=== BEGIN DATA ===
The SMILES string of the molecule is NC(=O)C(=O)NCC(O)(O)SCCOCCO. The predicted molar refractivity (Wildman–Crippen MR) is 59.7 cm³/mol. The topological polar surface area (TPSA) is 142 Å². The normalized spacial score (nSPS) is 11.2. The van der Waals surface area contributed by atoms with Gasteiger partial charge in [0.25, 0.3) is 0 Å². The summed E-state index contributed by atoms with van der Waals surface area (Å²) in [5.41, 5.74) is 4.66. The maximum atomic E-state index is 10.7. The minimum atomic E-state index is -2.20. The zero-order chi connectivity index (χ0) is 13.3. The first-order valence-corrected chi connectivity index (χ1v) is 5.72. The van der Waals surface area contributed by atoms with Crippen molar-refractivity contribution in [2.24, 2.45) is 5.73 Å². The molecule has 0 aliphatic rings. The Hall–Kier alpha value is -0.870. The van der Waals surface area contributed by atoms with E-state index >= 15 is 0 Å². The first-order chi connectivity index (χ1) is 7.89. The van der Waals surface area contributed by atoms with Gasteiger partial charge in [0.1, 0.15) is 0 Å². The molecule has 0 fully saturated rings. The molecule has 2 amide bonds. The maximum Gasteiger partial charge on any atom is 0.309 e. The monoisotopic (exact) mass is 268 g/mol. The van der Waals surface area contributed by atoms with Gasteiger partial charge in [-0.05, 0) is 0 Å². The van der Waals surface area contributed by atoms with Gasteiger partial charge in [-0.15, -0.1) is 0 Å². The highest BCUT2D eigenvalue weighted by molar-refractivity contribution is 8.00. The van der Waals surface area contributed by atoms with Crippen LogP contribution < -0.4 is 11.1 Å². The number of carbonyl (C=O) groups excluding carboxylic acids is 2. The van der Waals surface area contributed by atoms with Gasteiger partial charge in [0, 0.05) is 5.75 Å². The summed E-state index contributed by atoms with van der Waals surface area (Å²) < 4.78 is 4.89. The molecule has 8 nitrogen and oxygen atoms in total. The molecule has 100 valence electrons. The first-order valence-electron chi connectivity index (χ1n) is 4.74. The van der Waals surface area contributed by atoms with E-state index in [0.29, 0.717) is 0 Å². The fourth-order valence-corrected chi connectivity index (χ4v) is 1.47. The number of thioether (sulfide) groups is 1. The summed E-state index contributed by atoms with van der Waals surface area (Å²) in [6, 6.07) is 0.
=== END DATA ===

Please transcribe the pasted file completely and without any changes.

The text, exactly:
The SMILES string of the molecule is NC(=O)C(=O)NCC(O)(O)SCCOCCO. The predicted molar refractivity (Wildman–Crippen MR) is 59.7 cm³/mol. The topological polar surface area (TPSA) is 142 Å². The normalized spacial score (nSPS) is 11.2. The van der Waals surface area contributed by atoms with Gasteiger partial charge in [0.25, 0.3) is 0 Å². The summed E-state index contributed by atoms with van der Waals surface area (Å²) in [5.41, 5.74) is 4.66. The maximum atomic E-state index is 10.7. The minimum atomic E-state index is -2.20. The zero-order chi connectivity index (χ0) is 13.3. The first-order valence-corrected chi connectivity index (χ1v) is 5.72. The van der Waals surface area contributed by atoms with Crippen molar-refractivity contribution in [2.24, 2.45) is 5.73 Å². The molecule has 0 aliphatic rings. The Hall–Kier alpha value is -0.870. The van der Waals surface area contributed by atoms with E-state index >= 15 is 0 Å². The first-order chi connectivity index (χ1) is 7.89. The van der Waals surface area contributed by atoms with Gasteiger partial charge in [0.1, 0.15) is 0 Å². The molecule has 0 fully saturated rings. The molecule has 2 amide bonds. The maximum Gasteiger partial charge on any atom is 0.309 e. The monoisotopic (exact) mass is 268 g/mol. The van der Waals surface area contributed by atoms with Gasteiger partial charge in [-0.05, 0) is 0 Å². The van der Waals surface area contributed by atoms with Gasteiger partial charge in [-0.15, -0.1) is 0 Å². The highest BCUT2D eigenvalue weighted by molar-refractivity contribution is 8.00. The van der Waals surface area contributed by atoms with Crippen LogP contribution < -0.4 is 11.1 Å². The number of carbonyl (C=O) groups excluding carboxylic acids is 2. The van der Waals surface area contributed by atoms with Gasteiger partial charge in [0, 0.05) is 5.75 Å². The summed E-state index contributed by atoms with van der Waals surface area (Å²) < 4.78 is 4.89. The molecule has 8 nitrogen and oxygen atoms in total. The molecule has 100 valence electrons. The first-order valence-electron chi connectivity index (χ1n) is 4.74. The van der Waals surface area contributed by atoms with E-state index in [0.29, 0.717) is 0 Å². The fourth-order valence-corrected chi connectivity index (χ4v) is 1.47. The number of thioether (sulfide) groups is 1. The summed E-state index contributed by atoms with van der Waals surface area (Å²) in [6, 6.07) is 0.